When I use my faculties in service to wonderment, it causes an expansion of compassion. How could it not? Woman Holding a Balance does not depict distress, yet I still felt compassion as I was staring at her, frozen in her moment of contemplation. Compassion creates an understanding beyond the intellectual, something more human and more intuitive. I find myself admiring this woman as she’s engaged in a simple task. I can’t quite explain why I find beauty in her, as she’s not conventionally beautiful. It’s the less expected beauty that feels more potent, perhaps. I’m drawn to her in a kind of quiet surprise, like the turn in a poem, which can almost be missed if one is hurrying along and not paying attention.

Perhaps what I love most about my time in front of this painting is what I cannot capture fully in words, that which cannot be directly translated to you. Maybe, if you stand before her, you will feel similarly—or perhaps your experience will differ vastly from mine. Maybe another portrait will help you find the kind of transcendence that art invokes. That’s rather the point, too: that, in its presence, the same piece of art can incite very different reactions and interpretations in the people who observe it.

I think about the pre-health undergraduates I’ve instructed over the years, and how so many of their courses required them to “solve for X.” Whenever they confronted art in any of its various forms, they had to let go of that orientation, if only for a moment. Their awareness of ambiguity and their ability to contend with it grew as the answers they sought became less definite and more contextual. In front of the portrait, I am like them, teasing out what I can by looking closely. As Parker and Ike have it, “The arts can teach us how to listen, increase our awareness of humanity’s interconnectedness, and inform us of our identity: who we are, what we value, and who we aspire to be in the future.” Perhaps this is why, walking out of the exhibit, I felt as though I’d seen a version of myself.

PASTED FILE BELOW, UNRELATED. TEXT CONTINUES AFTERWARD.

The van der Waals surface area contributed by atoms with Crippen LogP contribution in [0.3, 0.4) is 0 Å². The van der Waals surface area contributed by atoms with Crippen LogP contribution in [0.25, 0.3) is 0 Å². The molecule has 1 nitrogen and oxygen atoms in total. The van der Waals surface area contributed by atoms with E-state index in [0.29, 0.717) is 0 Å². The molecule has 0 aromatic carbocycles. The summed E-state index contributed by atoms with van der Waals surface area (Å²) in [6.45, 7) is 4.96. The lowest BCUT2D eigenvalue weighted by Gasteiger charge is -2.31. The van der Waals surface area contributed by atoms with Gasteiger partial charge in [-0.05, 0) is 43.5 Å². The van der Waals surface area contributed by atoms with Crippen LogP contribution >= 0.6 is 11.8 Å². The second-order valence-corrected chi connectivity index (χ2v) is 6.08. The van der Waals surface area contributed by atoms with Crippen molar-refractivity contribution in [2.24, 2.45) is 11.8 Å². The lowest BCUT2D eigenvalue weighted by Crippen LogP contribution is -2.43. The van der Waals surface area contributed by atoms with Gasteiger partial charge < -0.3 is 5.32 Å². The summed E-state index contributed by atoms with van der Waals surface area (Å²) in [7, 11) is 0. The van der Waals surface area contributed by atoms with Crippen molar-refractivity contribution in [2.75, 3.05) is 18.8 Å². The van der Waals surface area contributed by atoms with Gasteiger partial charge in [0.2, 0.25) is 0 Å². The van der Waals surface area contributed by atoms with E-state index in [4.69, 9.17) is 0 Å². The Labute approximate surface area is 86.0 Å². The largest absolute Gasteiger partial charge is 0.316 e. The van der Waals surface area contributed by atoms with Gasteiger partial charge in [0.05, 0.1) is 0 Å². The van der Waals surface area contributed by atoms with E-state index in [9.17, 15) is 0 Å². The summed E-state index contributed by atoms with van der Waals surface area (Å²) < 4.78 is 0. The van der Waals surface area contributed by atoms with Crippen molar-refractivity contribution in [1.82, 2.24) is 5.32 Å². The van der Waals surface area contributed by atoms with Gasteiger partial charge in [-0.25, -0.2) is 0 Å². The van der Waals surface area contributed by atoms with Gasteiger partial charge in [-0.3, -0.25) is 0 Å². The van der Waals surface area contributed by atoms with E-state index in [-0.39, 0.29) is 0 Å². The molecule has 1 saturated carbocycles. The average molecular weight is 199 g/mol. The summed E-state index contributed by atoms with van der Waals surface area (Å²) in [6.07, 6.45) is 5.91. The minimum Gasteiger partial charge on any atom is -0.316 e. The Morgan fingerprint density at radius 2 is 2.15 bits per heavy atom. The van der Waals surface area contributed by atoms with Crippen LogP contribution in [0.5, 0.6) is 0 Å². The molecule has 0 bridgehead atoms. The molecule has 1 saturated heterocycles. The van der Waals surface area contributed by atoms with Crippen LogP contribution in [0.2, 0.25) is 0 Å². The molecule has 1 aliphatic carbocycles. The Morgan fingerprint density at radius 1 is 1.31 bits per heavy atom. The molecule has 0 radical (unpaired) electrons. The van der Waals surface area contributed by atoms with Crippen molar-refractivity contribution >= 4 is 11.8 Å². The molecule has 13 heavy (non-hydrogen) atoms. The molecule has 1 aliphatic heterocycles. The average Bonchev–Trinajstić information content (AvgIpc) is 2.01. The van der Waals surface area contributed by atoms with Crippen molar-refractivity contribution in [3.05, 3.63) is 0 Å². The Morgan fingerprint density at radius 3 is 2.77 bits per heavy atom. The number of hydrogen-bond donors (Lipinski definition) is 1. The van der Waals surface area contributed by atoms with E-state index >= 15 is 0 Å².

In some essential way, Woman Holding a Balance and I are interconnected. I cannot be her and she cannot be me, but in some way, we have been part of each other. I am left to wonder who has snatched a view of me, concentrated on some task, unbeknownst, just like that woman so fiercely fixed on her measurements. I feel the slight smile draw across my face. Then, I move on to other wonders.

Image: Woman Holding a Balance from National Galleries Exhibit (photo by author)

Works Cited:

Ike, John David, Postlethwait, Rachael, and Parker, Ruth. ‘Nurturing Context: TRACE, the Arts, Medical Practice, and Health Literacy’. 1 Jan. 2019 : 93 – 104.

Parker, R. M., and J.D. Ike. 2017. Health literacy and the arts: An intersection worth exploring. NAM Perspectives. Commentary, National Academy of Medicine, Washington, DC. https://doi.org/10.31478/201707e